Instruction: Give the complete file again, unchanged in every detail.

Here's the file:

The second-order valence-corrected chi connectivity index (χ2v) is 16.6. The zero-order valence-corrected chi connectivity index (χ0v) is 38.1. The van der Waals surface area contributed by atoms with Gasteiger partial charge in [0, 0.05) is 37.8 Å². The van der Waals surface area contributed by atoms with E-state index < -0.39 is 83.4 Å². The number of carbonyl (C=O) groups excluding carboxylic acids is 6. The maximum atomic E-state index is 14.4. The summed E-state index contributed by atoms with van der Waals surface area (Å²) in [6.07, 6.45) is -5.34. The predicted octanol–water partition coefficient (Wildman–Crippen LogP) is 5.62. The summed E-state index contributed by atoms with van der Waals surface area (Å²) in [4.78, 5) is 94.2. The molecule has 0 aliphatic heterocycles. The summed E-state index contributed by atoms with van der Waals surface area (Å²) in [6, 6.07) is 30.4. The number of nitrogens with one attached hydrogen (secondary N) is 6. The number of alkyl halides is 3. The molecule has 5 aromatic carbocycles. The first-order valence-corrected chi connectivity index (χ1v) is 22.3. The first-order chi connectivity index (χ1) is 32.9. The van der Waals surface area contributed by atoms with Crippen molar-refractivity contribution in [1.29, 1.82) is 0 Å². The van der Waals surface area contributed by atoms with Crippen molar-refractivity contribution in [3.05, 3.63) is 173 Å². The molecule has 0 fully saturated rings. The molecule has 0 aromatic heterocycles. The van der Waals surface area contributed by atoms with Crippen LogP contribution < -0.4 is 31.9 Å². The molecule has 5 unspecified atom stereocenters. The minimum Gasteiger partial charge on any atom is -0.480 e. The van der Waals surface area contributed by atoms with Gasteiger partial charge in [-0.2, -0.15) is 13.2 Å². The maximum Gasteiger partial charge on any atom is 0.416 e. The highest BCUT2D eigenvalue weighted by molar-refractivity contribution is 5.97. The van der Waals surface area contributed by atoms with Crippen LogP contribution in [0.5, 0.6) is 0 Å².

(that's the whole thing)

The second-order valence-corrected chi connectivity index (χ2v) is 16.6. The zero-order valence-corrected chi connectivity index (χ0v) is 38.1. The van der Waals surface area contributed by atoms with Gasteiger partial charge in [0, 0.05) is 37.8 Å². The van der Waals surface area contributed by atoms with E-state index < -0.39 is 83.4 Å². The number of carbonyl (C=O) groups excluding carboxylic acids is 6. The maximum atomic E-state index is 14.4. The summed E-state index contributed by atoms with van der Waals surface area (Å²) in [6.07, 6.45) is -5.34. The predicted octanol–water partition coefficient (Wildman–Crippen LogP) is 5.62. The summed E-state index contributed by atoms with van der Waals surface area (Å²) in [4.78, 5) is 94.2. The molecule has 0 aliphatic heterocycles. The summed E-state index contributed by atoms with van der Waals surface area (Å²) in [6, 6.07) is 30.4. The number of nitrogens with one attached hydrogen (secondary N) is 6. The number of alkyl halides is 3. The molecule has 5 aromatic carbocycles. The first-order valence-corrected chi connectivity index (χ1v) is 22.3. The first-order chi connectivity index (χ1) is 32.9. The van der Waals surface area contributed by atoms with Crippen molar-refractivity contribution in [1.29, 1.82) is 0 Å². The van der Waals surface area contributed by atoms with Crippen molar-refractivity contribution in [3.05, 3.63) is 173 Å². The molecule has 0 fully saturated rings. The molecule has 0 aromatic heterocycles. The van der Waals surface area contributed by atoms with Crippen LogP contribution < -0.4 is 31.9 Å². The molecule has 5 unspecified atom stereocenters. The minimum Gasteiger partial charge on any atom is -0.480 e. The van der Waals surface area contributed by atoms with Gasteiger partial charge in [-0.2, -0.15) is 13.2 Å². The maximum Gasteiger partial charge on any atom is 0.416 e. The highest BCUT2D eigenvalue weighted by molar-refractivity contribution is 5.97. The van der Waals surface area contributed by atoms with Crippen LogP contribution in [0.5, 0.6) is 0 Å².